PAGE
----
Thursday, September 15, 2011

Love Note from Mark Twain to His Wife

Love Note from Mark Twain to His Wife

Hartford, Nov, 27/88.

Livy Darling, I am grateful --- grate-
fuler than ever before --- that you were
born, & that your love is mine & our two
lives woven & welded together!

S L C.

Monday, September 12, 2011

BBAW: Community

This is basically going to be a big THANK YOU to some the bloggers who have inspired me, influenced me, helped me and continue to inform me:

The Bloggers Who Inspired Me:
For many years I kept a book journal. It started out as a list of books that I wanted to read in a series or; the titles of books in an author's oeuvre. The lists eventually evolved into a word doc journal running over a hundred pages long, containing everything from my thoughts on a a title, a related movie, photos, recipes, charts... I was encouraged by Ann Kingman at Books on the Nightstand to try and migrate the entries online. I approached a couple technical savvy people who looked the material over and said the easiest thing to do would be to just start blogging. My original vision of having an interactive web-site was replaced with the more pragmatic goal of simply blogging. Rebecca Schinksy (BookLadysBlog) was very supportive from the first days of my appearance on twitter by offering to have me post audiobook reviews on her site and, then cheerleading me in the early days of blogging. I would also me remiss if I didn't mention Jason G (Brain Candy Book Reviews) for being one of my earliest online friends and champions.

The Bloggers Who Have Influenced Me:
In the beginning, I was not aware of the number of audiobook bloggers out there, so I was visiting and/or following a lot of print book bloggers. I didn't comment very often so much as I caught a feel for the way bloggers' relationships worked with publishers and, how book were promoted and trended. Combining that with what I knew/experienced in the publishing industry opened a whole new dimension to the concept of blogging and put a new square in my mental flow cart of the publishing industry as a whole. Social media, especially the twitter platform, became a bigger factor in my approach as well. Books on the Nightstand, BookLadysBlog and S. Krishna's Books were and still are influential blogs in my google reader.

The Bloggers Who Have Helped Me:
Sometimes it's a technical question, sometimes it's help facilitating an idea or a meme, sometimes it's a general question and, sometimes it's even "just" moral support. I could spend hours and spill a lot of ink for each of the bloggers who have made me feel welcome in the blogging community. These are just a few:

Jennifer C. (literatehousewife): From twitter convos about The Thousand Autumns of Jacob deZoet to creating the Bond Girls Posse (Shaken, NotStirred) to convos about our kids and, being Good Little Catholic Girls, Jennifer C. has been simply great. Cannot stress that last word enough.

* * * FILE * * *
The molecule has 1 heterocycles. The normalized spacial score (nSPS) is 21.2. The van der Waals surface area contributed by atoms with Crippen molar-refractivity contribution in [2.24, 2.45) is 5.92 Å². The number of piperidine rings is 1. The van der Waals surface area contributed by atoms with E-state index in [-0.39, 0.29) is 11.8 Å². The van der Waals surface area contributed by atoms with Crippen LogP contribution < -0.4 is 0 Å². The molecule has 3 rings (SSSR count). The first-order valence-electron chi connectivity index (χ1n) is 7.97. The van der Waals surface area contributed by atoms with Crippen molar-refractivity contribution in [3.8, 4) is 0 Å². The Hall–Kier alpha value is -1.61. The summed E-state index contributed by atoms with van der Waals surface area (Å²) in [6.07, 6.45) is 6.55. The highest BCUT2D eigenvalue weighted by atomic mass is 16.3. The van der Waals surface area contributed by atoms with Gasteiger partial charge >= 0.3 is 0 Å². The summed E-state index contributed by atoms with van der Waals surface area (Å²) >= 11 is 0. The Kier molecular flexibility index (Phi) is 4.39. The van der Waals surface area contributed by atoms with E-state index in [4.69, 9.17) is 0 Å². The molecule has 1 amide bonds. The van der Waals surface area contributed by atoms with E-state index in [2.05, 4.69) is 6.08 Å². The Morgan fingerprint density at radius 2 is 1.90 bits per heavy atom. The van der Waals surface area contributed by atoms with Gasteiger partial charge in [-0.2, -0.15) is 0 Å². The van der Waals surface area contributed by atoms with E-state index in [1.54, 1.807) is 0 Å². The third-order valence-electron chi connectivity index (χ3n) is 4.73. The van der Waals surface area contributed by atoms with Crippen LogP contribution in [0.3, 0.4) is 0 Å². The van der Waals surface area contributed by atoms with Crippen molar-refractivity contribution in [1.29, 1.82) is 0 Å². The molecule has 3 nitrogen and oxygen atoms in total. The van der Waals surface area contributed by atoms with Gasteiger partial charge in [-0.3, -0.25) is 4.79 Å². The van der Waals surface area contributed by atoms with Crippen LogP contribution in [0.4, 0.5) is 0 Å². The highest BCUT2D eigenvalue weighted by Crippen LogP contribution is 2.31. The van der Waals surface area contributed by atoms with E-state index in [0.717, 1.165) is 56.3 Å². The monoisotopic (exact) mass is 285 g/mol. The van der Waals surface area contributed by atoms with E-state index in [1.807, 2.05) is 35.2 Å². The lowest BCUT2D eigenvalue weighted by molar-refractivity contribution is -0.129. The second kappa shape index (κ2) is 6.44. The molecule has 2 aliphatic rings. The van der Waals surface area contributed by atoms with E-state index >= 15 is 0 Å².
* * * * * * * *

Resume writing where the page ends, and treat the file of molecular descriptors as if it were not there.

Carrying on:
Jennifer K. (DevourerofBooks): A print book blogger who always has a project or two going with Nicole B. (Linus's Blanket) also regularly features and promotes audiobooks (Audiobook Week, Sound Bytes.) Her professional approach and amazing ability to wring 50 hours of work out of a twenty-four hour day is impressive.

Jennifer L. (Jenn's Bookshelves): A print book blogger who promotes indie Bookstores (#indieThursday) and regularly features audiobook reviews, Jennifer L. has a upcoming feature for the month of October that I find pretty exciting: Murder, Monsters, Mayhem (#MX3.) Features like this (see also DevourerofBook's Audiobook Week and Sheila at Book Journey's Where Are You Reading? Challenge) force me to step up as a blogger. I like that.

Candace L. (BethFishReads): A professional editor who also blogs about books and audiobooks, Candace L. also runs an imprint awareness feature, Weekend Cooking feature and the What's in a Name? Challenge too. Also, don't get her started about mid-century feminism :-)

The Bloggers Who Continue to Inform Me:
In the past few months, the audiobook blogging community has been becoming more sharply into focus for me. Part of the awareness is a result of my job whose many disparate responsibilities includes sending out review copies from the-company-I work-for to various listener advisory services, bloggers included. I've been introduced to some great audiobook blogs/blogs that feature audiobooks, including, but not not limited to, John and Maggie True ( and Bob Reiss ( Their love of audiobooks, thoughfulness and honesty in reviewing are obvious. I love it when they recommend a Blackstone Audio back to me, but no less when they aren't so happy with a title I've sent them or; when the raves are for another audiobook publisher's title(s). Some seriously good stuff :-)

I am truly grateful to all the bloggers out there who take the time to write a thought or two about the books they love (or hate) and promote wordsmithing as a whole. As I continue to try and find my blogging voice, their intelligence and passion for the published word continues to humble and amaze me.

Wednesday, September 7, 2011

Jitters: A Quirky Little Audio Book

Jitters: A Quirky Little Audio Book
by Adele Park
performed by Adele Park, Susan Paige Lane, Paige Allred, Kristen Henley, Desiree Whitehead, Garry Morris, John Gibson, Steve Coppola, Chrystine Hyatt, Dave Cochran, Chase Nichter, Tim Porter, Doug Caputo, Rick Pickett and, Guy Smith
Straight to Audio Productions
6.5 hours

"When Radio and polygamy collide..."